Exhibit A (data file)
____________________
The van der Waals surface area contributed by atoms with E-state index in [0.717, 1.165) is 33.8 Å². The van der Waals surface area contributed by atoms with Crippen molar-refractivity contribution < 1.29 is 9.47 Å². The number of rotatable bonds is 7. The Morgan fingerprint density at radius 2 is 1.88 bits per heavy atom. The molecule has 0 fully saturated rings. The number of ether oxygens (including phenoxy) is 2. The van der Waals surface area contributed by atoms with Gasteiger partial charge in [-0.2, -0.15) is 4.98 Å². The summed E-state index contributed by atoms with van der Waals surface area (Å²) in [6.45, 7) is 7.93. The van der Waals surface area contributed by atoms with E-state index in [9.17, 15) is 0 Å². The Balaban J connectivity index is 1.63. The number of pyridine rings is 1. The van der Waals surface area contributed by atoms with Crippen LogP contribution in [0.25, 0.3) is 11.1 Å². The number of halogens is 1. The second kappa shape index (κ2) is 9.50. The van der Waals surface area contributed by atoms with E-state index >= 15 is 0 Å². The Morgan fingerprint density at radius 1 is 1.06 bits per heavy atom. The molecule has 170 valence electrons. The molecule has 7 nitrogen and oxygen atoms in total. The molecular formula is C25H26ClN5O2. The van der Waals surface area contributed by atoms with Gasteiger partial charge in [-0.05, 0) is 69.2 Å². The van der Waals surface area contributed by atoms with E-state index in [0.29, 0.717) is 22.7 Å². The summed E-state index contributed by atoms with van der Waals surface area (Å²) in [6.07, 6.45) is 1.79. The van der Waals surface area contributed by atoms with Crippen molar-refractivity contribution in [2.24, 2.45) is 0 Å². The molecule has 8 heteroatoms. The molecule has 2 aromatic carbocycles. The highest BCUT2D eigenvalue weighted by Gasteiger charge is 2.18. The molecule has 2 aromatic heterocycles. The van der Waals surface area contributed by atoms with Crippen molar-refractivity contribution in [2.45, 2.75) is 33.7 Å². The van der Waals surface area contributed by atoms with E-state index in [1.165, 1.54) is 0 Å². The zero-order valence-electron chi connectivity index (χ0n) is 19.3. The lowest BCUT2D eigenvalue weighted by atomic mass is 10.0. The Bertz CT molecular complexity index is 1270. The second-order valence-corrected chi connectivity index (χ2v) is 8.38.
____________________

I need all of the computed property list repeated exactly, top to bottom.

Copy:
The van der Waals surface area contributed by atoms with E-state index in [0.717, 1.165) is 33.8 Å². The van der Waals surface area contributed by atoms with Crippen molar-refractivity contribution < 1.29 is 9.47 Å². The number of rotatable bonds is 7. The Morgan fingerprint density at radius 2 is 1.88 bits per heavy atom. The molecule has 0 fully saturated rings. The number of ether oxygens (including phenoxy) is 2. The van der Waals surface area contributed by atoms with Gasteiger partial charge in [-0.2, -0.15) is 4.98 Å². The summed E-state index contributed by atoms with van der Waals surface area (Å²) in [6.45, 7) is 7.93. The van der Waals surface area contributed by atoms with E-state index in [9.17, 15) is 0 Å². The Balaban J connectivity index is 1.63. The number of pyridine rings is 1. The van der Waals surface area contributed by atoms with Crippen LogP contribution in [0.25, 0.3) is 11.1 Å². The number of halogens is 1. The second kappa shape index (κ2) is 9.50. The van der Waals surface area contributed by atoms with E-state index >= 15 is 0 Å². The Morgan fingerprint density at radius 1 is 1.06 bits per heavy atom. The molecule has 170 valence electrons. The molecule has 7 nitrogen and oxygen atoms in total. The molecular formula is C25H26ClN5O2. The van der Waals surface area contributed by atoms with Gasteiger partial charge in [-0.05, 0) is 69.2 Å². The van der Waals surface area contributed by atoms with E-state index in [0.29, 0.717) is 22.7 Å². The summed E-state index contributed by atoms with van der Waals surface area (Å²) in [6.07, 6.45) is 1.79. The van der Waals surface area contributed by atoms with Crippen molar-refractivity contribution in [2.24, 2.45) is 0 Å². The molecule has 8 heteroatoms. The molecule has 2 aromatic carbocycles. The highest BCUT2D eigenvalue weighted by Gasteiger charge is 2.18. The molecule has 2 aromatic heterocycles. The van der Waals surface area contributed by atoms with Crippen molar-refractivity contribution in [2.45, 2.75) is 33.7 Å². The van der Waals surface area contributed by atoms with E-state index in [1.165, 1.54) is 0 Å². The zero-order valence-electron chi connectivity index (χ0n) is 19.3. The lowest BCUT2D eigenvalue weighted by atomic mass is 10.0. The Bertz CT molecular complexity index is 1270. The second-order valence-corrected chi connectivity index (χ2v) is 8.38.